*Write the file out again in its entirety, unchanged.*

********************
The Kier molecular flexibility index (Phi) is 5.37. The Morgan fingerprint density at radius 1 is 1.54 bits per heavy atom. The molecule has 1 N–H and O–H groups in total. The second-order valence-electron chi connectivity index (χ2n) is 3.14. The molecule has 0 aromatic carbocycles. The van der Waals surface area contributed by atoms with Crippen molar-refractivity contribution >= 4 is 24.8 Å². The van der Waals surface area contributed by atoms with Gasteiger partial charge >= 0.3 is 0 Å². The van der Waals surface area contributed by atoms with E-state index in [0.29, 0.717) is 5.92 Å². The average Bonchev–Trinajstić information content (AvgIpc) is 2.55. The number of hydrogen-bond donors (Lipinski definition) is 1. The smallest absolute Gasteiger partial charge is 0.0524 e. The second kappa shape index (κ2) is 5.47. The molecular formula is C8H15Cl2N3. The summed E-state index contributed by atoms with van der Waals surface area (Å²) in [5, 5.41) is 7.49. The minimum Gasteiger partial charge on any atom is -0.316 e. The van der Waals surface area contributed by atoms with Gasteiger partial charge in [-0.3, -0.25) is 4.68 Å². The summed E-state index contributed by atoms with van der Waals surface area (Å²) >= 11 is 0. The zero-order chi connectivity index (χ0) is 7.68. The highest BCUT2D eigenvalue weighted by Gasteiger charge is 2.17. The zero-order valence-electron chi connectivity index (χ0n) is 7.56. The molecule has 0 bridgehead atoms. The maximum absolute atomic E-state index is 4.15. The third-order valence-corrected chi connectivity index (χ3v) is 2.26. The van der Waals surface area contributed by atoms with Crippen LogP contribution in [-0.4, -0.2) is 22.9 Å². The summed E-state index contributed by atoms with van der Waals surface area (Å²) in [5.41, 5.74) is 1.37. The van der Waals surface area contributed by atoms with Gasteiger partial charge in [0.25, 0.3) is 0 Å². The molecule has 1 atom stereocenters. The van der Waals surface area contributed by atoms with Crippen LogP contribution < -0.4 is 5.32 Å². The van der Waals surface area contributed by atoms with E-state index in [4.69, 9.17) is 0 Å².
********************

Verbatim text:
The Kier molecular flexibility index (Phi) is 5.37. The Morgan fingerprint density at radius 1 is 1.54 bits per heavy atom. The molecule has 1 N–H and O–H groups in total. The second-order valence-electron chi connectivity index (χ2n) is 3.14. The molecule has 0 aromatic carbocycles. The van der Waals surface area contributed by atoms with Crippen molar-refractivity contribution >= 4 is 24.8 Å². The van der Waals surface area contributed by atoms with Gasteiger partial charge >= 0.3 is 0 Å². The van der Waals surface area contributed by atoms with E-state index in [0.29, 0.717) is 5.92 Å². The average Bonchev–Trinajstić information content (AvgIpc) is 2.55. The number of hydrogen-bond donors (Lipinski definition) is 1. The smallest absolute Gasteiger partial charge is 0.0524 e. The second kappa shape index (κ2) is 5.47. The molecular formula is C8H15Cl2N3. The summed E-state index contributed by atoms with van der Waals surface area (Å²) in [5, 5.41) is 7.49. The minimum Gasteiger partial charge on any atom is -0.316 e. The van der Waals surface area contributed by atoms with Gasteiger partial charge in [-0.3, -0.25) is 4.68 Å². The summed E-state index contributed by atoms with van der Waals surface area (Å²) >= 11 is 0. The zero-order chi connectivity index (χ0) is 7.68. The highest BCUT2D eigenvalue weighted by Gasteiger charge is 2.17. The zero-order valence-electron chi connectivity index (χ0n) is 7.56. The molecule has 0 bridgehead atoms. The maximum absolute atomic E-state index is 4.15. The third-order valence-corrected chi connectivity index (χ3v) is 2.26. The van der Waals surface area contributed by atoms with Crippen LogP contribution in [-0.4, -0.2) is 22.9 Å². The summed E-state index contributed by atoms with van der Waals surface area (Å²) in [5.41, 5.74) is 1.37. The van der Waals surface area contributed by atoms with Gasteiger partial charge in [0.25, 0.3) is 0 Å². The molecule has 1 atom stereocenters. The van der Waals surface area contributed by atoms with Crippen LogP contribution < -0.4 is 5.32 Å². The van der Waals surface area contributed by atoms with E-state index in [4.69, 9.17) is 0 Å².